To better illustrate the threat, the statistics on projected job loss due to automation in some rural parts of Alabama, Arkansas, and other states show that these places face potential risks of up to 64.4%. This is in stark contrast to metropolitan places with more highly educated employees. They face disruption rates below 31.6%.
Data and statistics on job loss to automation show that the early 2020s will not carry with them a high increase in job automation. This trend will skyrocket, however, toward the second part of the decade. Researchers say the risk will rise to 20% by 2030. Researchers say there will be a second rise to 30% by 2035, and that the automation risk will begin to plateau after that.
(World Economic Forum)
Job loss to automation statistics suggest that 71% of total task-hours are currently completed by humans, compared to 29% that are done by machines. The study predicts that if current trends continue, in just four years the average will shift to 58% completed by humans and 42% by machines.
Advanced algorithms will see an especially significant increase in specific tasks like information and data processing, while also taking over a percentage of tasks that are still overwhelmingly human, like decision making, communicating, and coordinating.
When it comes to the percentage of jobs at risk of automation, men face tougher odds. That’s because they are overrepresented in some of the most high-risk occupations. For example, men represent 70% of production jobs and more than 80% of transport workers.
In areas like construction and installation these numbers go well above 90%, indicating that in the long term men will be facing at least a slightly bigger issue with automation. Women are guarded by the fact that they represent 70% of the labor force in relatively safe occupations like education and health care, which are among the low-risk jobs in the coming decades.
Job loss due to automation statistics from the last year indicate that the workers aged 16 to 24 are at a 49% average automation exposure, putting them ahead of their older counterparts. Workers aged 25-54 have a 40% task automation potential, which is about the same percentage that workers age 55-64 face.
What’s making the youngest workers so disproportionately affected is that they are overrepresented in highly repetitive jobs like food service and preparation. To put it in perspective: People aged 16 to 24 are 9% of the overall workforce in America, but they represent 29% of all workers in the food preparation and service industry.
(McKinsey & Co.)
Historical data on jobs replaced by automation has shown that innovation doesn’t necessarily impact productivity and jobs negatively. In fact, most years since 1929 have seen gains in productivity and employment. What troubles economists is the fact that modern automation can prove to be substantially different from historical technological disruptions, so different that 48% believe that new technologies will displace more jobs than they create by 2025.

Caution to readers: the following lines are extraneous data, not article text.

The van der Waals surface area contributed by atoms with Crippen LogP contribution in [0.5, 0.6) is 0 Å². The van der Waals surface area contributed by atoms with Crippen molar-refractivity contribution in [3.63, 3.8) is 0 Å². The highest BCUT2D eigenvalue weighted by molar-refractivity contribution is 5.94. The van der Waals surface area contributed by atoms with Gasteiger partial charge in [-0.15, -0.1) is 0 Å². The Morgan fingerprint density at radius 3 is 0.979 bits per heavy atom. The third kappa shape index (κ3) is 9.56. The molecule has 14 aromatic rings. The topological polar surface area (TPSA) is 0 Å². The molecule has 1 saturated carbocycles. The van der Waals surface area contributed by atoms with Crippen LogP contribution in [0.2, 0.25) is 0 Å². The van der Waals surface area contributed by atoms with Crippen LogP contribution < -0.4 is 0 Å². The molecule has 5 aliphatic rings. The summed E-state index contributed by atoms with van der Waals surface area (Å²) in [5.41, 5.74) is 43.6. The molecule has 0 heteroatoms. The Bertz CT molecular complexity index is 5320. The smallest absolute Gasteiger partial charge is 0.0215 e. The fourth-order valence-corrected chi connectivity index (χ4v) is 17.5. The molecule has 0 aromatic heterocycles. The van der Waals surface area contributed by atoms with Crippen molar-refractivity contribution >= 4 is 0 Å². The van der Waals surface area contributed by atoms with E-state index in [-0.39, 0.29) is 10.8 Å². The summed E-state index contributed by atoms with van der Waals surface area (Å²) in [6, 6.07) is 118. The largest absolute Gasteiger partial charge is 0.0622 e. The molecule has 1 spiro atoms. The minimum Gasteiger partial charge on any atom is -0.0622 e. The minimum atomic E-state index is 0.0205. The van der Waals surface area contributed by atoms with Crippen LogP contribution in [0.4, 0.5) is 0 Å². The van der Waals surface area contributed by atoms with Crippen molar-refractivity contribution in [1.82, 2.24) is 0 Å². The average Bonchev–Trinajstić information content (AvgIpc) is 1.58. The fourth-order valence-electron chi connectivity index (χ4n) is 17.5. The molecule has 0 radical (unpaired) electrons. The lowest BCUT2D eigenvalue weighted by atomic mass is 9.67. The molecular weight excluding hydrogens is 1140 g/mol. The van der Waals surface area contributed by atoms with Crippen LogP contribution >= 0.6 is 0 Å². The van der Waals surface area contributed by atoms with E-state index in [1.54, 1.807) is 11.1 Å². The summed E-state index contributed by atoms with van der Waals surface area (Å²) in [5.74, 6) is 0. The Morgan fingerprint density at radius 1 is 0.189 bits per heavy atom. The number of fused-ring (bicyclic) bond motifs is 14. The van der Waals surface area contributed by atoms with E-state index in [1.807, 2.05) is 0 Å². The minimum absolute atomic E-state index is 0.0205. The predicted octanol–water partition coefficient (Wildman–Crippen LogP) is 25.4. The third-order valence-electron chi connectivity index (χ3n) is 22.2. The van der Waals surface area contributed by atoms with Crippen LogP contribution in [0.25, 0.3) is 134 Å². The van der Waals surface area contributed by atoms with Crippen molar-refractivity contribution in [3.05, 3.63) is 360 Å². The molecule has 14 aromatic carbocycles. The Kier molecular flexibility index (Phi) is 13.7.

(World Economic Forum)
Technological disruptions will not be limited to automation replacing jobs that are currently performed by humans. Most of the remaining workers will need significant training to stay productive and employable in the new world. Of 54% of workers that will need their skills upgraded or relearned, some 35% are expected to require 6 months of training. Nine percent of workers will require training that lasts 6 to 12 months, and 10% will require more than a year of training.
Job loss due to automation statistics from 2019 demonstrate that each industrial robot is on average replacing 1.6 human workers, meaning that the number of displaced workers could reach tens of millions in the coming decade. Data also suggests that low-income regions of the world are going to feel the impact of automation in manufacturing much more than average and high-income areas.
Population data indicates that we are living in a civilization that’s increasingly growing older. In fact, it is estimated that by the year 2050, the percentage of 60-year olds will go from 12% to 22%. Robots taking over jobs in the medical field will alleviate some of the issues that plague an aging population. Robots are expected to take over some of the tasks in hospitals, clinics, and assisted living homes, and sales are already increasing year over year. By the end of 2018, the total sales of medical robots amounted to $1.9 billion.
(McKinsey & Co.)
Jobs lost to automation statistics from three years ago show that automation is a powerful tool that countries can use to increase their overall productivity, but only if the displaced human workers re-enter the workforce. It is believed that automation alone will not be enough to sustain long-term economic growth.
There is no doubt that automation is a powerful force for change and that it is already reshaping the world. Each technological leap has brought huge disruptions to the way the economy works and the types of jobs that people do. And the coming revolution promises to be bigger and more disruptive than any that came before.
The age of robotics and artificial intelligence could bring a catastrophic crisis due to automation job loss fallout, but it also presents an incredible opportunity to create a better life for everyone.
The worker of the future will increasingly be required to have knowledge in areas like programming and design as our place in the workforce moves from manual labor into positions that require more critical thinking and planning.
Job loss to automation statistics we collected show that our competitive nature will play a big part in the fusion of machines and humans. A vast majority of people already admit that they would willingly use technology to improve their brains and bodies just to keep the edge with the competition, and that number is sure to increase as we move forward.
All of this means that by 2050 our world is likely to look much different. We get to decide how human workers will fit into that world, and it is imperative that we choose wisely.